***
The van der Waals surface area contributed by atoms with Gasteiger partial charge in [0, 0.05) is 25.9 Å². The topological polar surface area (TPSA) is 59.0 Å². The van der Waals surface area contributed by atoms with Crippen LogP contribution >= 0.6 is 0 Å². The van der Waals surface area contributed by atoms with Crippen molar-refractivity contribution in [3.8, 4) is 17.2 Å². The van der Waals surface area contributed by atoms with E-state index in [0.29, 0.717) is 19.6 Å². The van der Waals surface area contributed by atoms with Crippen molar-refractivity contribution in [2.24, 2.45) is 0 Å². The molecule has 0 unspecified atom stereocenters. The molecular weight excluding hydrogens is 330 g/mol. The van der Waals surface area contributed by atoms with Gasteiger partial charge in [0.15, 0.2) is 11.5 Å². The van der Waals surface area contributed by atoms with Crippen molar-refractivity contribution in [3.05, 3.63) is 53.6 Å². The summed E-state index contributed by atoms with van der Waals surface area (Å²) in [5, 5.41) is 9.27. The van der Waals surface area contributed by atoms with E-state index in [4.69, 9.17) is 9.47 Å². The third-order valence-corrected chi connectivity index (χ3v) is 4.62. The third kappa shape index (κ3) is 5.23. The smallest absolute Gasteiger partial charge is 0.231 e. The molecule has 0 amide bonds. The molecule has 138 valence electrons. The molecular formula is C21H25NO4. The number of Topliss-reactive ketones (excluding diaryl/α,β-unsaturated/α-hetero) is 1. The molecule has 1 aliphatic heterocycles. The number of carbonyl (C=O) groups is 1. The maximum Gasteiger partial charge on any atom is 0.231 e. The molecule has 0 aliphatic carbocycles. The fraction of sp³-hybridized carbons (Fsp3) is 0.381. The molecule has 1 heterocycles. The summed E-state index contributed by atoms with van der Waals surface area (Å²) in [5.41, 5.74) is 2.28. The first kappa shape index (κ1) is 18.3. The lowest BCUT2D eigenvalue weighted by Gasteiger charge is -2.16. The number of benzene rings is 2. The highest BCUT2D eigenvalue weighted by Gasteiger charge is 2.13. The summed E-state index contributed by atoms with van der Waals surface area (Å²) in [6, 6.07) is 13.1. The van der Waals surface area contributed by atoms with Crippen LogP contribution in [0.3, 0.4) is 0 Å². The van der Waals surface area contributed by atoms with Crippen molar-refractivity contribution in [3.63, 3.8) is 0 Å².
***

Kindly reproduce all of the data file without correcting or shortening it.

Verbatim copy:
The van der Waals surface area contributed by atoms with Gasteiger partial charge in [0, 0.05) is 25.9 Å². The topological polar surface area (TPSA) is 59.0 Å². The van der Waals surface area contributed by atoms with Crippen LogP contribution >= 0.6 is 0 Å². The van der Waals surface area contributed by atoms with Crippen molar-refractivity contribution in [3.8, 4) is 17.2 Å². The van der Waals surface area contributed by atoms with E-state index in [0.29, 0.717) is 19.6 Å². The van der Waals surface area contributed by atoms with Crippen molar-refractivity contribution in [2.24, 2.45) is 0 Å². The molecule has 0 unspecified atom stereocenters. The molecular weight excluding hydrogens is 330 g/mol. The van der Waals surface area contributed by atoms with Gasteiger partial charge in [0.15, 0.2) is 11.5 Å². The van der Waals surface area contributed by atoms with Crippen molar-refractivity contribution in [3.05, 3.63) is 53.6 Å². The summed E-state index contributed by atoms with van der Waals surface area (Å²) in [5, 5.41) is 9.27. The van der Waals surface area contributed by atoms with E-state index in [4.69, 9.17) is 9.47 Å². The third-order valence-corrected chi connectivity index (χ3v) is 4.62. The third kappa shape index (κ3) is 5.23. The smallest absolute Gasteiger partial charge is 0.231 e. The molecule has 0 amide bonds. The molecule has 138 valence electrons. The molecular formula is C21H25NO4. The number of Topliss-reactive ketones (excluding diaryl/α,β-unsaturated/α-hetero) is 1. The molecule has 1 aliphatic heterocycles. The number of carbonyl (C=O) groups is 1. The maximum Gasteiger partial charge on any atom is 0.231 e. The molecule has 0 aliphatic carbocycles. The fraction of sp³-hybridized carbons (Fsp3) is 0.381. The molecule has 1 heterocycles. The summed E-state index contributed by atoms with van der Waals surface area (Å²) in [5.41, 5.74) is 2.28. The first kappa shape index (κ1) is 18.3. The lowest BCUT2D eigenvalue weighted by Gasteiger charge is -2.16. The number of benzene rings is 2. The highest BCUT2D eigenvalue weighted by Gasteiger charge is 2.13. The summed E-state index contributed by atoms with van der Waals surface area (Å²) in [6, 6.07) is 13.1. The van der Waals surface area contributed by atoms with Crippen LogP contribution in [0.3, 0.4) is 0 Å². The van der Waals surface area contributed by atoms with Crippen molar-refractivity contribution in [3.63, 3.8) is 0 Å².